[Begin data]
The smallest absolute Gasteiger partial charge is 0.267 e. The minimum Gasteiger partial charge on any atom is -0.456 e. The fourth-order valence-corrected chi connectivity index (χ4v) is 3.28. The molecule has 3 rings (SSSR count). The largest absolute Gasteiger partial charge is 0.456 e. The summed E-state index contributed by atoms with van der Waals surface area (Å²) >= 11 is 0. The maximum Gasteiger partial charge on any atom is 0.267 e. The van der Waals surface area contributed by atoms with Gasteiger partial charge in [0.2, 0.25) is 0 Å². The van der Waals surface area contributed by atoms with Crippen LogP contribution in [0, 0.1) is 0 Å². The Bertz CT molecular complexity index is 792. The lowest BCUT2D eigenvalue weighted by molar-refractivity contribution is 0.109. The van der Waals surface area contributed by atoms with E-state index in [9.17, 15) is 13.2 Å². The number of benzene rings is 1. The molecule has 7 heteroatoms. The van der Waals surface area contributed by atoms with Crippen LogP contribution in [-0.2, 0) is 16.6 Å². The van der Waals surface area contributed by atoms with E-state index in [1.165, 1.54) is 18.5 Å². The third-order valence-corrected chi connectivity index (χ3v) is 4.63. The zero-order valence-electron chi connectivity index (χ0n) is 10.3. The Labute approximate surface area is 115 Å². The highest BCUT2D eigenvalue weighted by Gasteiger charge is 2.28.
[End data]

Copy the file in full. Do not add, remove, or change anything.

The smallest absolute Gasteiger partial charge is 0.267 e. The minimum Gasteiger partial charge on any atom is -0.456 e. The fourth-order valence-corrected chi connectivity index (χ4v) is 3.28. The molecule has 3 rings (SSSR count). The largest absolute Gasteiger partial charge is 0.456 e. The summed E-state index contributed by atoms with van der Waals surface area (Å²) >= 11 is 0. The maximum Gasteiger partial charge on any atom is 0.267 e. The van der Waals surface area contributed by atoms with Gasteiger partial charge in [0.2, 0.25) is 0 Å². The van der Waals surface area contributed by atoms with Crippen LogP contribution in [0, 0.1) is 0 Å². The Bertz CT molecular complexity index is 792. The lowest BCUT2D eigenvalue weighted by molar-refractivity contribution is 0.109. The van der Waals surface area contributed by atoms with E-state index in [9.17, 15) is 13.2 Å². The number of benzene rings is 1. The molecule has 7 heteroatoms. The van der Waals surface area contributed by atoms with Crippen LogP contribution in [-0.2, 0) is 16.6 Å². The van der Waals surface area contributed by atoms with E-state index in [1.165, 1.54) is 18.5 Å². The third-order valence-corrected chi connectivity index (χ3v) is 4.63. The zero-order valence-electron chi connectivity index (χ0n) is 10.3. The Labute approximate surface area is 115 Å². The highest BCUT2D eigenvalue weighted by Gasteiger charge is 2.28.